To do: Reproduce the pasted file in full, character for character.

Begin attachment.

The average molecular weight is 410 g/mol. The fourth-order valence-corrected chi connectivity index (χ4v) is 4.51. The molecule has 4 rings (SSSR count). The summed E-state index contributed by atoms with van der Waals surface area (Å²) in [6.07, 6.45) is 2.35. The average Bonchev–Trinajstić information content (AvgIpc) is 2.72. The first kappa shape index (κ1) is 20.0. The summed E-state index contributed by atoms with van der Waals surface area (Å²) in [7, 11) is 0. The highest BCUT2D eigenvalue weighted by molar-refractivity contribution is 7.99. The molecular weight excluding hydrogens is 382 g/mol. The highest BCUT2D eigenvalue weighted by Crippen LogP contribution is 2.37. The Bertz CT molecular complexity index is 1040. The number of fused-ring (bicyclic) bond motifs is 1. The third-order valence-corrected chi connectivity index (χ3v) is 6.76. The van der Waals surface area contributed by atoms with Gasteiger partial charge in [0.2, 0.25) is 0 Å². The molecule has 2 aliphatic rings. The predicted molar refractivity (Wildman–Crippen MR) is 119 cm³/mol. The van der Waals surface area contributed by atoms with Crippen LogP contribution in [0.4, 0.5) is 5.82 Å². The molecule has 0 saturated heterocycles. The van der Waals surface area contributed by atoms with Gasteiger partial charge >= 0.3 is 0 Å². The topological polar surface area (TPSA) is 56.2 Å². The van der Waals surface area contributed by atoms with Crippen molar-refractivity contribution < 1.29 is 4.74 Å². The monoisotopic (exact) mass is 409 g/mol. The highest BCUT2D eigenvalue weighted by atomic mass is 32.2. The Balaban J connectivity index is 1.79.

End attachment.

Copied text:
The average molecular weight is 410 g/mol. The fourth-order valence-corrected chi connectivity index (χ4v) is 4.51. The molecule has 4 rings (SSSR count). The summed E-state index contributed by atoms with van der Waals surface area (Å²) in [6.07, 6.45) is 2.35. The average Bonchev–Trinajstić information content (AvgIpc) is 2.72. The first kappa shape index (κ1) is 20.0. The summed E-state index contributed by atoms with van der Waals surface area (Å²) in [7, 11) is 0. The highest BCUT2D eigenvalue weighted by molar-refractivity contribution is 7.99. The molecular weight excluding hydrogens is 382 g/mol. The highest BCUT2D eigenvalue weighted by Crippen LogP contribution is 2.37. The Bertz CT molecular complexity index is 1040. The number of fused-ring (bicyclic) bond motifs is 1. The third-order valence-corrected chi connectivity index (χ3v) is 6.76. The van der Waals surface area contributed by atoms with Gasteiger partial charge in [0.2, 0.25) is 0 Å². The molecule has 2 aliphatic rings. The predicted molar refractivity (Wildman–Crippen MR) is 119 cm³/mol. The van der Waals surface area contributed by atoms with Crippen LogP contribution in [0.4, 0.5) is 5.82 Å². The molecule has 0 saturated heterocycles. The van der Waals surface area contributed by atoms with Gasteiger partial charge >= 0.3 is 0 Å². The topological polar surface area (TPSA) is 56.2 Å². The van der Waals surface area contributed by atoms with Crippen molar-refractivity contribution < 1.29 is 4.74 Å². The monoisotopic (exact) mass is 409 g/mol. The highest BCUT2D eigenvalue weighted by atomic mass is 32.2. The Balaban J connectivity index is 1.79.